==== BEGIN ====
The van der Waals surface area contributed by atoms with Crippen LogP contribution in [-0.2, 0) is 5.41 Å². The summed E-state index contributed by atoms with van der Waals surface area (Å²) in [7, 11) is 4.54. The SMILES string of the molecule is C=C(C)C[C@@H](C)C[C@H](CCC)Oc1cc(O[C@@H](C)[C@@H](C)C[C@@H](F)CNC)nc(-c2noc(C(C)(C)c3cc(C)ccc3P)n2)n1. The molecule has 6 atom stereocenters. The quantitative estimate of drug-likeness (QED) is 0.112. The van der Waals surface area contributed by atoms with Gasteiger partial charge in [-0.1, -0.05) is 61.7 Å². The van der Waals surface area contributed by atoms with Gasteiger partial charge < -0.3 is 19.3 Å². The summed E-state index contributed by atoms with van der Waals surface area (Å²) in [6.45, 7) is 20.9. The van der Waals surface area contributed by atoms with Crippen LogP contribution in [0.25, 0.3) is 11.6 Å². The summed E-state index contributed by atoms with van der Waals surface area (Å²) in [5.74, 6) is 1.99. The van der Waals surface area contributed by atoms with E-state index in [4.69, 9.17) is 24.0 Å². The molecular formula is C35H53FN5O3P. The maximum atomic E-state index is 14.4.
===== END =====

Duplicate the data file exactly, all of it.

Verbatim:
The van der Waals surface area contributed by atoms with Crippen LogP contribution in [-0.2, 0) is 5.41 Å². The summed E-state index contributed by atoms with van der Waals surface area (Å²) in [7, 11) is 4.54. The SMILES string of the molecule is C=C(C)C[C@@H](C)C[C@H](CCC)Oc1cc(O[C@@H](C)[C@@H](C)C[C@@H](F)CNC)nc(-c2noc(C(C)(C)c3cc(C)ccc3P)n2)n1. The molecule has 6 atom stereocenters. The quantitative estimate of drug-likeness (QED) is 0.112. The van der Waals surface area contributed by atoms with Gasteiger partial charge in [-0.1, -0.05) is 61.7 Å². The van der Waals surface area contributed by atoms with Gasteiger partial charge < -0.3 is 19.3 Å². The summed E-state index contributed by atoms with van der Waals surface area (Å²) in [6.45, 7) is 20.9. The van der Waals surface area contributed by atoms with Crippen LogP contribution in [0.25, 0.3) is 11.6 Å². The summed E-state index contributed by atoms with van der Waals surface area (Å²) in [5.74, 6) is 1.99. The van der Waals surface area contributed by atoms with E-state index in [4.69, 9.17) is 24.0 Å². The molecular formula is C35H53FN5O3P. The maximum atomic E-state index is 14.4.